Install LBaaSv2 with RDO Pike

Install the packages

yum install openstack-neutron-lbaas openstack-neutron-lbaas-ui haproxy -y

Add the LBaaS v2 service plug-in to the service_plugins configuration directive in /etc/neutron/neutron.conf. The plug-in list is comma-separated:

service_plugins = [existing service plugins],neutron_lbaas.services.loadbalancer.plugin.LoadBalancerPluginv2

Add the LBaaS v2 service provider to the service_provider configuration directive within the [service_providers]section in /etc/neutron/neutron_lbaas.conf

LOADBALANCERV2:Haproxy:neutron_lbaas.drivers.haproxy.plugin_driver.HaproxyOnHostPluginDriver:default

Select the driver that manages virtual interfaces in /etc/neutron/lbaas_agent.ini

[DEFAULT]
device_driver = neutron_lbaas.drivers.haproxy.namespace_driver.HaproxyNSDriver
interface_driver = INTERFACE_DRIVER
[haproxy]
user_group = haproxy

Replace INTERFACE_DRIVER with the interface driver that the layer-2 agent in your environment uses. For example, openvswitch for Open vSwitch or linuxbridge for Linux bridge (neutron.agent.linux.interface.BridgeInterfaceDriver).

Run the neutron-lbaas database migration:

neutron-db-manage --subproject neutron-lbaas upgrade head

In /etc/neutron/services_lbaas.conf, add the following to the [haproxy]section:

user_group = haproxy

Comment out any other device driver entries.

systemctl enable neutron-lbaasv2-agent.service
systemctl start neutron-lbaasv2-agent.service
systemctl status neutron-lbaasv2-agent.service
systemctl restart neutron-server.service
systemctl status neutron-server.service
neutron agent-list

neutron CLI is deprecated and will be removed in the future. Use openstack CLI instead.

+--------------------------------------+----------------------+-----------+-------------------+-------+----------------+---------------------------+

| id                                   | agent_type           | host      | availability_zone | alive | admin_state_up | binary                    |

+--------------------------------------+----------------------+-----------+-------------------+-------+----------------+---------------------------+

| 2f89da1c-9633-47b5-936c-3c195b4c278a | Linux bridge agent   | pkvmci858 |                   | 🙂   | True           | neutron-linuxbridge-agent |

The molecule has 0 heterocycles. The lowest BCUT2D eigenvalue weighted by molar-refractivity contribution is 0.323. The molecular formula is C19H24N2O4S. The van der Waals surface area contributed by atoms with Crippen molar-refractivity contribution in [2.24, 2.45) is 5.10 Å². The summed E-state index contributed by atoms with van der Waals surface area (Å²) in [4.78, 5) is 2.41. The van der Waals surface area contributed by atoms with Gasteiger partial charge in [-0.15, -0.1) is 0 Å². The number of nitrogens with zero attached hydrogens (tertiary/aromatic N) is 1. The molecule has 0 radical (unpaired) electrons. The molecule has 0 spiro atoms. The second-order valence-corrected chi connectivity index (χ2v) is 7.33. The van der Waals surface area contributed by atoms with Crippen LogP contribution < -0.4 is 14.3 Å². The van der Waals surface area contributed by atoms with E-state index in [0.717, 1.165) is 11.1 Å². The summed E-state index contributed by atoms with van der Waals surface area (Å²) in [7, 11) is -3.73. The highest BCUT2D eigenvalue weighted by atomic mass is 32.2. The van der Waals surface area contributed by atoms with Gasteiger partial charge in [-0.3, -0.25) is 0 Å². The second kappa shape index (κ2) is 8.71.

| bf37205b-c304-4e87-b375-da953b06853b | Metadata agent       | pkvmci858 |                   | 🙂   | True           | neutron-metadata-agent    |

| c4ecb0ca-03e1-404b-8307-b5479a802736 | L3 agent             | pkvmci858 | nova              | 🙂   | True           | neutron-l3-agent          |

| dda9b8f4-bbb7-49b8-a536-fd8f356057fd | Loadbalancerv2 agent | pkvmci858 |                   | 🙂   | True           | neutron-lbaasv2-agent     |

| f6f9b5d9-b9b0-462d-acac-484743619ebf | DHCP agent           | pkvmci858 | nova              | 🙂   | True           | neutron-dhcp-agent        |

+--------------------------------------+----------------------+-----------+-------------------+-------+----------------+---------------------------+

Modify OpenStack Dashboard to enable LBaaSv2

vi /etc/openstack-dashboard/local_settings

OPENSTACK_NEUTRON_NETWORK = {

    'enable_router': True,

    'enable_quotas': False,

    'enable_ipv6': False,

    'enable_distributed_router': True,

    'enable_ha_router': True,

    'enable_fip_topology_check': False,

    'enable_lb': True,
#Restart HTTPD and Memcached to activate the LBaaSv2 support
systemctl restart httpd memcached

 An example usage

neutron lbaas-loadbalancer-create --name test-lb selfservice
#"selfservice" is the subnet name.
neutron lbaas-loadbalancer-show test-lb
#In my example, it will show 172.16.1.10 has been used as VIP.
neutron security-group-create lbaas
neutron security-group-rule-create \
  --direction ingress \
  --protocol tcp \
  --port-range-min 80 \
  --port-range-max 80 \
  --remote-ip-prefix 0.0.0.0/0 \
  lbaas
neutron security-group-rule-create \
  --direction ingress \
  --protocol tcp \
  --port-range-min 443 \
  --port-range-max 443 \
  --remote-ip-prefix 0.0.0.0/0 \
  lbaas
neutron security-group-rule-create \
  --direction ingress \
  --protocol icmp \
  lbaas
neutron port-update \
  --security-group lbaas \
  9f8f8a75-a731-4a34-b622-864907e1d556
#Here 9f8f8a75-a731-4a34-b622-864907e1d556 is vip_port_id from lbaas-loadbalancer-show

Adding an HTTP listener

neutron lbaas-listener-create \
  --name test-lb-http \
  --loadbalancer test-lb \
  --protocol HTTP \
  --protocol-port 80
neutron lbaas-pool-create \ --name test-lb-pool-http \ --lb-algorithm ROUND_ROBIN \ --listener test-lb-http \ --protocol HTTP
#Create two VMs each running a HTTP service on port 80.
#Assuming the two VMs having 172.16.1.4 and 172.16.1.10 as VM IP.
neutron lbaas-member-create   --name test-lb-http-member-1   --subnet selfservice   --address172.16.1.4   --protocol-port 80   test-lb-pool-http
neutron lbaas-member-create   --name test-lb-http-member-2   --subnet selfservice   --address 172.16.1.10   --protocol-port 80   test-lb-pool-http

Now, you shall be able to access HTTP service from VIP. (You can play around by stopping the member VMs to examine the behavior).

If you run “sudo ps aux |grep haproxy” you will notice there is a process like below:

nobody   58292  0.0  0.0  13120  5248 ?        Ss   05:45   0:00 haproxy -f /var/lib/neutron/lbaas/v2/62c54dc1-f32e-4775-9a33-e606cc51163f/haproxy.conf -p /var/lib/neutron/lbaas/v2/62c54dc1-f32e-4775-9a33-e606cc51163f/haproxy.pid -sf 53978

And /var/lib/neutron/lbaas/v2/62c54dc1-f32e-4775-9a33-e606cc51163f/haproxy.conf contains the haproxy configuration for the above HTTP loadbalancer:

cat /var/lib/neutron/lbaas/v2/62c54dc1-f32e-4775-9a33-e606cc51163f/haproxy.conf

# Configuration for test-lb